I’m very interested to hear your thoughts on this topic.

In my line of work we try to reach the right consumers with our advertising message to motivate action. One of the variables that we take into account when building a media campaign is “Duplication” – which is the degree to which individuals see your ad in more than one place. For example, of all the people who read Better Homes and Gardens magazine, 35% of them also ready Ladies Home Journal, therefore the audience between those two magazines is 35% “duplicated.”

So given that fictitious statistic, let’s pretend there are two potential advertising options for your brand (listed below as A and B). Please assume that in BOTH scenarios you will reach 80% of your target audience and 35% of your target audience will see the ad twice.

A: You should not advertise in both Ladies Home Journal and Better Homes and Gardens. You should buy 2 pages in 1 of the magazines so that the 35% of your audience that sees your ad twice will see it two times in the same sitting (this will provide immediacy and repetition).

B: You should advertise in both Ladies Home Journal and Better Homes and Gardens. You should buy 1 page in each magazine, because exposing 35% of your audience to your message in two separate venues provides greater benefit than exposing them to the two messages in the same magazine (I like to call this the 2+2=5 theory).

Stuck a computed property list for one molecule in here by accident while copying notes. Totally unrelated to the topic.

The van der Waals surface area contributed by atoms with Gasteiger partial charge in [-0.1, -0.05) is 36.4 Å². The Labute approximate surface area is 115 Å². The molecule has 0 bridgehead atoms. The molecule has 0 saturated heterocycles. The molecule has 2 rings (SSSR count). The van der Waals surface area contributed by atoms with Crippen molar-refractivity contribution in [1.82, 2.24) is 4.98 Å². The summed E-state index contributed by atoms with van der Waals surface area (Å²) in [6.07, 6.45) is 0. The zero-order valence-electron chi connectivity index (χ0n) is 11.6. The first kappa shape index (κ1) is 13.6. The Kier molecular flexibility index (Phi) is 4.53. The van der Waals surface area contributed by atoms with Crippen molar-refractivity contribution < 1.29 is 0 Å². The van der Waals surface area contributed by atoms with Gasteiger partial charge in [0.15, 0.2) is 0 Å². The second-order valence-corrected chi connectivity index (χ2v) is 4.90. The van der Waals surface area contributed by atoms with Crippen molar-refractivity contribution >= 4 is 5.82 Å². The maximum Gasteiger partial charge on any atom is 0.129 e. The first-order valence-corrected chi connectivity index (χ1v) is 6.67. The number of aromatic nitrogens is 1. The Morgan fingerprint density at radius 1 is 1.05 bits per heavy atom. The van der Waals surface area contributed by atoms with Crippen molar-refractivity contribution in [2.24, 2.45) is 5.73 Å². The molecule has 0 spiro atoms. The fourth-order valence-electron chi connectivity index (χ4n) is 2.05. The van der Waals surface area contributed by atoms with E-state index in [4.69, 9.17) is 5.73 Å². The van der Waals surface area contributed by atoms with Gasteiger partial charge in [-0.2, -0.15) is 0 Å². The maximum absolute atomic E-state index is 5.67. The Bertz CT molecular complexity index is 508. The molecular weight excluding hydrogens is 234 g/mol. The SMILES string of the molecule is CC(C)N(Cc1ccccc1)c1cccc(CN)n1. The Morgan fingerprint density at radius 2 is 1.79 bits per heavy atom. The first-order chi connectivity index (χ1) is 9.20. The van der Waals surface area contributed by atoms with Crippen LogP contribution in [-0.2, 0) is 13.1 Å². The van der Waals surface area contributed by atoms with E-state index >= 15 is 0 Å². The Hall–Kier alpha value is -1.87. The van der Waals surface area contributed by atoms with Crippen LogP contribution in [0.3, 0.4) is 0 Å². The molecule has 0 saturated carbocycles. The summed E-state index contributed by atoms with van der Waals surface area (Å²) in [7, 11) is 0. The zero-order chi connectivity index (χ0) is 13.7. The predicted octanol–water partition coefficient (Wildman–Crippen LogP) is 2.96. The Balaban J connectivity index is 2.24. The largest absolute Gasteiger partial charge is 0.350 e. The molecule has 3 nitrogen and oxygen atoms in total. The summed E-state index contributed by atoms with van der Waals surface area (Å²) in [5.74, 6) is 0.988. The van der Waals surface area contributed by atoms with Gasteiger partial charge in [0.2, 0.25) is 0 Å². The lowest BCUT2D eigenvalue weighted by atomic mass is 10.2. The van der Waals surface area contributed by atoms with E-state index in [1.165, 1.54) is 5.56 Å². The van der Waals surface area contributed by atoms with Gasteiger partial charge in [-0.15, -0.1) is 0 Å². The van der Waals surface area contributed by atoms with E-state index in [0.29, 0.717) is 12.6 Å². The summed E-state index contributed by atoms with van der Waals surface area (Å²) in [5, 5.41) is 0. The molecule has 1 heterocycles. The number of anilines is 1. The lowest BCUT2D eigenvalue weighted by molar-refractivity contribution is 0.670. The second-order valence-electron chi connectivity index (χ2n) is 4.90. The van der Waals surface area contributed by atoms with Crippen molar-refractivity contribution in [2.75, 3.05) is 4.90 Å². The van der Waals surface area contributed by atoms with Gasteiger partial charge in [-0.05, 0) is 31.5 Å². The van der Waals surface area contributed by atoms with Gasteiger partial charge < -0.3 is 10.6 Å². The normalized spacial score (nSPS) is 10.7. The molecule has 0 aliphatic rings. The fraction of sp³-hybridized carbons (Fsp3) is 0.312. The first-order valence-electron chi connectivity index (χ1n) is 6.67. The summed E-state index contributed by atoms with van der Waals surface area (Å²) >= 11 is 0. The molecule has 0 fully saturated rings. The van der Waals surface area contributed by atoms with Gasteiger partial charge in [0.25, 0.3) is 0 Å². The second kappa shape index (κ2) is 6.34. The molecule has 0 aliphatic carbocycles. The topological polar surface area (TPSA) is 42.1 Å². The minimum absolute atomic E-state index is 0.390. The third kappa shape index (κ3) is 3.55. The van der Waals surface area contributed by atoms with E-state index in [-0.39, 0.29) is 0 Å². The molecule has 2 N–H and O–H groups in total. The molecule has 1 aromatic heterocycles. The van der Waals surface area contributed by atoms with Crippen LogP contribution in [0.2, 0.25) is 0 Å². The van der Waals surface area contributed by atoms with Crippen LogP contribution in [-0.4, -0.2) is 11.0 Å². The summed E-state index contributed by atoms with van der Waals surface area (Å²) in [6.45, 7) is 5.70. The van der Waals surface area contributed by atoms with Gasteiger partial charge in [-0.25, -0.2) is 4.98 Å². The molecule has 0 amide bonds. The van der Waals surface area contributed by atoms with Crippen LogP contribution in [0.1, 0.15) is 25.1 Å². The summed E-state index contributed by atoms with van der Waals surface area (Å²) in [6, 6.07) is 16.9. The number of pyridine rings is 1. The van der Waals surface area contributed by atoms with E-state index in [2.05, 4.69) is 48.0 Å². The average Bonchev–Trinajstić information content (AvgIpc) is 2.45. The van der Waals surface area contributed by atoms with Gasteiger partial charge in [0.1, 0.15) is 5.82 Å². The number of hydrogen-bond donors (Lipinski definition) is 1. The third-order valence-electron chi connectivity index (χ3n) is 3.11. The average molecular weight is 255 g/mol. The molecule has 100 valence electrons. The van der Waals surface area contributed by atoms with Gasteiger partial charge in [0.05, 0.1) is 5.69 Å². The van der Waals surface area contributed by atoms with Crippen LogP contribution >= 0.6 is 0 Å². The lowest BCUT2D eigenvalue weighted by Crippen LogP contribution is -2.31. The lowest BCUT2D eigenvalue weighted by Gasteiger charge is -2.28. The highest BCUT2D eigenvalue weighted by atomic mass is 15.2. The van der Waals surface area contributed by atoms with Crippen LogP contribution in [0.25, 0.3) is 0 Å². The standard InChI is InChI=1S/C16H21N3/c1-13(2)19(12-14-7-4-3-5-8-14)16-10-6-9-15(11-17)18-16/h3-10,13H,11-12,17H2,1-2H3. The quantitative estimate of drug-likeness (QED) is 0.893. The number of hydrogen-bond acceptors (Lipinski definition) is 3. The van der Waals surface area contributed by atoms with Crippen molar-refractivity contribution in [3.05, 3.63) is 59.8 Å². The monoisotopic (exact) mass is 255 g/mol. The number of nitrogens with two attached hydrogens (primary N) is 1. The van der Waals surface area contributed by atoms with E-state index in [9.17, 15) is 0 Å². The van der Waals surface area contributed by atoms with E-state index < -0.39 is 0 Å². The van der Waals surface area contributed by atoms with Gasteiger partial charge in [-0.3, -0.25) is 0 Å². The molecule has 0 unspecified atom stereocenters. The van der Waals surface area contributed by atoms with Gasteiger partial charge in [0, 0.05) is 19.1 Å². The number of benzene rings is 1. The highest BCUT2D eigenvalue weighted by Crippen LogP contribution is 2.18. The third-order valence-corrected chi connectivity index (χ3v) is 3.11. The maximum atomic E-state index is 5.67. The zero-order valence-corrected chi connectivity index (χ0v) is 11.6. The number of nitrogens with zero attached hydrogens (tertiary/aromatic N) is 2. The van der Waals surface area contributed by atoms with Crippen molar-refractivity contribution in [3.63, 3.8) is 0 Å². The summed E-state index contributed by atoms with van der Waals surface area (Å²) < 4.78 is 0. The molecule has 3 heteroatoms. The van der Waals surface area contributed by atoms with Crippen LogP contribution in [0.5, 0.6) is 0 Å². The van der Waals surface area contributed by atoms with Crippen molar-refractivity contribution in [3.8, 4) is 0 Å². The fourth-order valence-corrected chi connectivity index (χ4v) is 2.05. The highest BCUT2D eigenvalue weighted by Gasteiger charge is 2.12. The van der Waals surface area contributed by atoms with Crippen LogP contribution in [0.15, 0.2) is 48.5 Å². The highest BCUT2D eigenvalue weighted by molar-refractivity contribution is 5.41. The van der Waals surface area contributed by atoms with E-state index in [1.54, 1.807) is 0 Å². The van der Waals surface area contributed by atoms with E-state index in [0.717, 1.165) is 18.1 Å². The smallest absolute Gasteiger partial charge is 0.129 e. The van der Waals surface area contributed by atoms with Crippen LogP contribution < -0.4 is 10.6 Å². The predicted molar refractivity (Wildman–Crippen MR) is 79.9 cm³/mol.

Let me know what you think!

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  • Alex

    I think there is more power in “4 out of 5 doctors recommend flossing” than “one doctor recommends flossing 4 times”. Scenario B is like getting a second opinion, and also triggers the “I think I remember something about this brand” reaction due to the latency between the exposures. This is an old psychology trick, and leads to increased liking.

    The experiments go something like: person is shown a few dozen photos of faces, and asked to rate the attractiveness of each. Then, a few days later, the task is repeated with new photos, and a few old ones mixed in. The old ones typically receive higher ratings than they did on the first exposure, though upon asking there is generally no recall of the repeated faces.

    Contrary to popular idiom, familiarity breeds liking. Repeated exposure harnesses that fact.

  • Awesome – thank you for the response.

    Let’s take the example one step farther. Below are two new options. In the options please control for creative effectiveness, message latency, and everything else except media channel.

    A: Your audience on average sees your ad 7 times in a variety of different magazines (7 total exposures).

    B: Your audience on average sees your ad 3 times in a variety of different magazines and 3 times on the internet (6 total exposures).

    Which scenario would you rather have?

  • Alex


    I think I would opt for B, especially since internet ads have that delightful instant gratification possibility. The cross-media exposure is also likely to lend additional credibility to the messaging.

    The question is, would it be preferable to have two magazine exposures, two internet exposures, and one TV exposure? What about just one of each, including TV(compared to options A and B you laid out)?